I spent four days last week in Saskatoon, attending the annual meeting of the Saskatchewan Urban Municipalities Association, or SUMA. This happens every year during the first week of February, alternating between Regina and Saskatoon. The time is spent mostly in educational sessions, both large and small, as well as in group sessions where various resolutions are proposed and voted on, and winds up with a question and answer session with members of the provincial government.
The greatest value that I've found from SUMA over the years is the time spent networking with colleagues - informal sharing of mutual problems and possible solutions. Listening to the real-life experiences of other councillors provides ideas that tend to be much more practical than the information provided in the formal program sessions.
One of the problems with SUMA is that its members include everyone from tiny villages to the two big cities. The problems in a small community that has maybe two stop signs are going to have very little in common with a city like Saskatoon. The result of this broad range of needs is that the educational sessions tend to be very basic, in order to appeal to as many delegates as possible.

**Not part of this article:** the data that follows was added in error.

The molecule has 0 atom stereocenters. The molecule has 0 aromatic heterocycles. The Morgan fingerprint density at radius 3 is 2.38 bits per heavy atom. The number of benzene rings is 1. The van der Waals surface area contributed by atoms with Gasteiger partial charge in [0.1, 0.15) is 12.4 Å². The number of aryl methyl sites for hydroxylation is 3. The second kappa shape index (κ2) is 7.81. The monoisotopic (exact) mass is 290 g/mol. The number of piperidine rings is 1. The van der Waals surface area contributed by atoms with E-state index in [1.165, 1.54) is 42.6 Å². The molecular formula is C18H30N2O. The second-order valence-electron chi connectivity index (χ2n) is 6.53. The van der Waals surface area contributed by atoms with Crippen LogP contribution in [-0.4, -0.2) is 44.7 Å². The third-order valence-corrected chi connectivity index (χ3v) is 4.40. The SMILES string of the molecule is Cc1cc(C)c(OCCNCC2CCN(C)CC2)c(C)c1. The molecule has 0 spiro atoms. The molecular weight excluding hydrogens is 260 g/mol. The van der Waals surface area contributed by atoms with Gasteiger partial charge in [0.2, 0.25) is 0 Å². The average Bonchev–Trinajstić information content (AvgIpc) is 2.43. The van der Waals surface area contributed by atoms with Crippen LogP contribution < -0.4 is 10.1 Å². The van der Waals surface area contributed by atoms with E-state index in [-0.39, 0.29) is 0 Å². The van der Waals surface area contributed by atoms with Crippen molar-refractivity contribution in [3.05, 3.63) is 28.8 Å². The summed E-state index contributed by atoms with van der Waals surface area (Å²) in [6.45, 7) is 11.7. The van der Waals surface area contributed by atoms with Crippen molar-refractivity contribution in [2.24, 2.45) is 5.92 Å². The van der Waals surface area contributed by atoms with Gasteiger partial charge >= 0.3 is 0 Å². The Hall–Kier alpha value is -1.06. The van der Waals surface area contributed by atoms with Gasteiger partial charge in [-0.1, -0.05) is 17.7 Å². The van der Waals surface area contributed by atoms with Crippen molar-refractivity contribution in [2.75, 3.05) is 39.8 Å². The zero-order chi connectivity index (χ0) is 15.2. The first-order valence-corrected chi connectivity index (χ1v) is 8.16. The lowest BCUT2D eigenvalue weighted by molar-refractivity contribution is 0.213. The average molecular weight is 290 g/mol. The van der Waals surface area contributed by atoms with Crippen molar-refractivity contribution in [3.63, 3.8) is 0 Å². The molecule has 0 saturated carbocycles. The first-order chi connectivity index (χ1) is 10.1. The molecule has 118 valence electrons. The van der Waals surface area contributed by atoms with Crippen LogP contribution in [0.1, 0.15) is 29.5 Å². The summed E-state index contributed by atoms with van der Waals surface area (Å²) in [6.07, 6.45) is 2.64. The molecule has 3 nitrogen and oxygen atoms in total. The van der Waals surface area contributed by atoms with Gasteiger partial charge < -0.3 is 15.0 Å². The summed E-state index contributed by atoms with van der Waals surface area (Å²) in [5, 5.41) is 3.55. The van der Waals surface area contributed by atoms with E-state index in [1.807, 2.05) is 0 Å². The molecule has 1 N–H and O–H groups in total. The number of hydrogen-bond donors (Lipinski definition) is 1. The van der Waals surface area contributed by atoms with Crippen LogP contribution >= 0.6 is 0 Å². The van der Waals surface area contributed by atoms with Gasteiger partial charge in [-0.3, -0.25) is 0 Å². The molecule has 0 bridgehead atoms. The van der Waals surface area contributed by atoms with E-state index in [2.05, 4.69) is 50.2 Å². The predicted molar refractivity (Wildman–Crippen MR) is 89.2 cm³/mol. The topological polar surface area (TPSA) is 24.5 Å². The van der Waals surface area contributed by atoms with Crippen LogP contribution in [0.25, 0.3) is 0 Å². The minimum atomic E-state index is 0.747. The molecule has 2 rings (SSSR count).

I think that a more practical solution would be to have different associations for the different sizes of communities. Having one for mid-sized cities would be ideal for Prince Albert - Regina and Saskatoon are at a different scale, and could just meet with each other. Then the small municipalities - the towns and villages - could be another. Each could then focus on problems appropriate to their size.
I also don't get much out of the bear-pit session with the provincial politicians. Anyone who thinks that the politicians available are going to provide some new surprising revelation in response to questions from the floor is rather naive. In fact, this year, the premier responded to a surprising number of questions that were directed at different ministers, which suggested to me that we were going to be sure to hear the party line.
Prince Albert did get unanimous support for its resolution on mandatory bike helmets, suggesting that most communities understand that provincial legislation is required in order to move forward on matters of this type. However, we've gotten similar support in the past, without any resulting action from the province, so I would caution against any hope that we'll see legislative change soon.
As I said, I enjoyed the time spent meeting old friends and making new ones, in the time between formal sessions. And even if the other parts of the meeting could be better, I've found there's always something useful to take away. The job of city council isn't one where there are a whole lot of learning opportunities out there, so I try to take advantage of all that I can.
"An investment in knowledge pays the best interest." - Ben Franklin